Those who played in the beta version of Starcraft 2 probably noticed how the algorithm for finding ways of movement of units has changed. Much of what has been said in the article is based on personal evaluations. I have not programmed either BroodWar or StarCraft 2 and some conclusions will be based on my guesses. Also, do not believe 100% of my words, try to make your own conclusions. The article will be both facts and conjectures.
Translation of the article The Mechanics of Starcraft 2 Pathfinding
StarCraft 2 uses an algorithm for finding paths called “flocking” or “swarm AI” (swarm behavior, approx. Lane), which tries to coordinate the movement of units according to the type of movement of a school of fish or a flock of birds. It is very likely that StarCraft 2 uses an advanced algorithm that finds the minimum number of anchor points and allows units to independently create a smooth route to bypass obstacles or other units.
In terms of the result achieved, Blizzard did a great job on the algorithm. Of course, this is a closed area and there is no detailed information about it. But the fact that 200 units move around the map flawlessly suggests that the algorithm works efficiently. On such technologies, large forces are spent in the gaming community, and therefore Blizzard could not get around this problem side. When I started playing BroodWar, I spent a lot of time trying to figure out how it works.
Finding paths in BroodWar works a little differently. On an isometric map, a unit can move only in 8 directions and a lot of processor time should not be wasted on the operation of the algorithm. Therefore, the route search algorithm in this situation can be based on the A * algorithm (A-Star - wave algorithm
) and, looking at the movement of units, I think this assumption is very close to the truth.
The use of the A-Star algorithm in broodWar
What the player sees in this situation
The map is covered with a large number of nodes, according to the type of tile. When a unit arrives at a node, it knows where to go next (each node is associated with the possible directions of movement), and so on until it reaches its destination. The nodes through which the unit passed become reference points. But StarCraft 2 allows you to avoid collisions by avoiding other units along a small radius route, and in BroodWar, units compete for knots. This is the main reason why you get a better environment in StarCraft 2 than in BroodWar, but there is also the opposite effect: units scatter when moving towards each other.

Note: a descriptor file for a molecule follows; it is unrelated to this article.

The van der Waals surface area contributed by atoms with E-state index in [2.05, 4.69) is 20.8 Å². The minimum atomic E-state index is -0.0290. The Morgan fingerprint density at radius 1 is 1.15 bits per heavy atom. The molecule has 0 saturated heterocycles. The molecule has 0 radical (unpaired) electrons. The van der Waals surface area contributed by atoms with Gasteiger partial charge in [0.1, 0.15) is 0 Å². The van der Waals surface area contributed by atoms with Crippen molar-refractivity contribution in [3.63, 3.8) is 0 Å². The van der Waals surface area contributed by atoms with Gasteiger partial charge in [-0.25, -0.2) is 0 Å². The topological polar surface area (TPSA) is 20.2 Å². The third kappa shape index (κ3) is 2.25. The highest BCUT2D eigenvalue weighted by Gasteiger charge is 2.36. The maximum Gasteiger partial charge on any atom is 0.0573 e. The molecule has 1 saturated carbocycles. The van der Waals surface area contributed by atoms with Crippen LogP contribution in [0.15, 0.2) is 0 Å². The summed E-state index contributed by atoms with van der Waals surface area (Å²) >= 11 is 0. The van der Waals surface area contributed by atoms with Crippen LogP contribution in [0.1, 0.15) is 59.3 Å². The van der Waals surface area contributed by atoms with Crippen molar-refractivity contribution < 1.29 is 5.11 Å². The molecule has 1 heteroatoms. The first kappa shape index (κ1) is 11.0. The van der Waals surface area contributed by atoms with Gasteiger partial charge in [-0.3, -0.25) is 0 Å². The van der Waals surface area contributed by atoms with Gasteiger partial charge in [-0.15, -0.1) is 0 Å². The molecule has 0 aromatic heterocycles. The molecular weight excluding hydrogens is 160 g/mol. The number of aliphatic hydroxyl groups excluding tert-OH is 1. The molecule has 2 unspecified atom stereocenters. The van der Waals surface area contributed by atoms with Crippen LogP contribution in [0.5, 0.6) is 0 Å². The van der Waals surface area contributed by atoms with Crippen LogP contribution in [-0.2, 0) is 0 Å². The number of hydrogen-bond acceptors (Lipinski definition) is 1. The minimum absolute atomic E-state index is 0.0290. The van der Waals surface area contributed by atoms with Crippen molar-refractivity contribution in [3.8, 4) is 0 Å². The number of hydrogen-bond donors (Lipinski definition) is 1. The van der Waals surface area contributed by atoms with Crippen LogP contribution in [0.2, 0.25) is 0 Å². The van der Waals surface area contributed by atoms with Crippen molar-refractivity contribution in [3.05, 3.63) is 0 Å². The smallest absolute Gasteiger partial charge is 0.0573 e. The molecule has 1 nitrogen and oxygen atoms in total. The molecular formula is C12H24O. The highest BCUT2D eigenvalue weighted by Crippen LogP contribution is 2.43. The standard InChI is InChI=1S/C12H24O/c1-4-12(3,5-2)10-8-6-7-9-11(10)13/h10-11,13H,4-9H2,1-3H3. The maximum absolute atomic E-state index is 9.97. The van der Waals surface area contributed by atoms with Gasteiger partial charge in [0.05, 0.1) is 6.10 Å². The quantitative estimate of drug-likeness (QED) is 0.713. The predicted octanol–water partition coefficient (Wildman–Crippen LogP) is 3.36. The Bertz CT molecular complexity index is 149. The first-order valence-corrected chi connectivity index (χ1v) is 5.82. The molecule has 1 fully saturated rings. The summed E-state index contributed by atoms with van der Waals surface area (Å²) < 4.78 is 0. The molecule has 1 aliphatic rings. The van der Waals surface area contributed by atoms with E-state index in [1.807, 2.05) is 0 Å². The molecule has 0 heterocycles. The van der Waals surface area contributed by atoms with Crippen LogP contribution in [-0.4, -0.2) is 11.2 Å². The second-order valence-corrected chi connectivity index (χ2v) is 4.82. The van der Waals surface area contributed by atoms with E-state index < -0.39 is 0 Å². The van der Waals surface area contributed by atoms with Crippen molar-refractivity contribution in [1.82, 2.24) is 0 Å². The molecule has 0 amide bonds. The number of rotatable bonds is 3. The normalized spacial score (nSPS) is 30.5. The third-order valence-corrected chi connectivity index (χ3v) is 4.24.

Mutalisks choose different control points if they are rotated 180 degrees
Attempt to simulate the BroodWar algorithm by specifying a large number of key points
The difference is that in BroodWar, units use, according to algorithm A *, the same key points, moving step by step. And in StarCraft 2 for each unit a separate route is calculated and the minimum number of nodes is used.
In BroodWar, collision protection is also more primitive. The unit avoids collisions due to the fact that it stops and misses another, or calculates a new route of movement. In BroodWar, when working as an explorer, you can often see a situation where one player stops a scout with his unit and another tries to circumvent the obstacle, or both players try to hold each other this way.
In StarCraft 2, units avoid collisions and avoid obstacles by changing the route. It is logical to assume that each unit has a collision sensor, which at the right moment will give a signal to bypass the obstacle. It also allows units to merge together or, on the contrary, split up without calculating a complete new path or loss of momentum. In the worst case, units can ignore the collision radius, thereby providing smoother movement and higher movement efficiency in general.OpenSteer
: an open source library to bypass obstacles
BroodWar'r zerg decide who will run first. And in StarCraft 2, zerg begin to unfold in advance.
A large number of BroodWar fans do not like the new algorithm, and for good reason. One of the most effective tactics at the beginning of the game is a detour and an environment. But, if enemy units move close to each other, the environment will not be as effective. Zerglings do so much damage to marines when they don’t stand in a heap, because marinas attack from a distance, but zerglings don’t. If you reduce the "surface area" of your army (for example, arrange it in the form of a circle), the units will receive much less damage. Accordingly, the larger the size of the army, the greater the effect of such tactics.
Flash vs Effort (OSL 3rd final game). Marina Flash'a are located far enough from each other. Therefore, zerglings who ran from the flank killed them. It was worth winning to Flash.
Another issue is that, ideally, the amount of effort spent on the movement of a unit should directly correlate with its effectiveness. Those. Players who do not control their units should be punished for this. But it seems that in Starcraft 2 the algorithm can control units better than the player, which means that you will get the opposite effect from your actions.
I believe that the “wrong movement” of a unit can disrupt the plans of beginners, and for Blizzard there is nothing worse than showing that the game is imperfect. I also believe that units should run away when they are casually managed, and vice versa. You shouldn’t force people to “fight the interface” to create balance in the game.
I'd add that in terms of mathematics, Blizzard has developed a very good algorithm. Still they published it.
Note: the article was written before the official release of SC2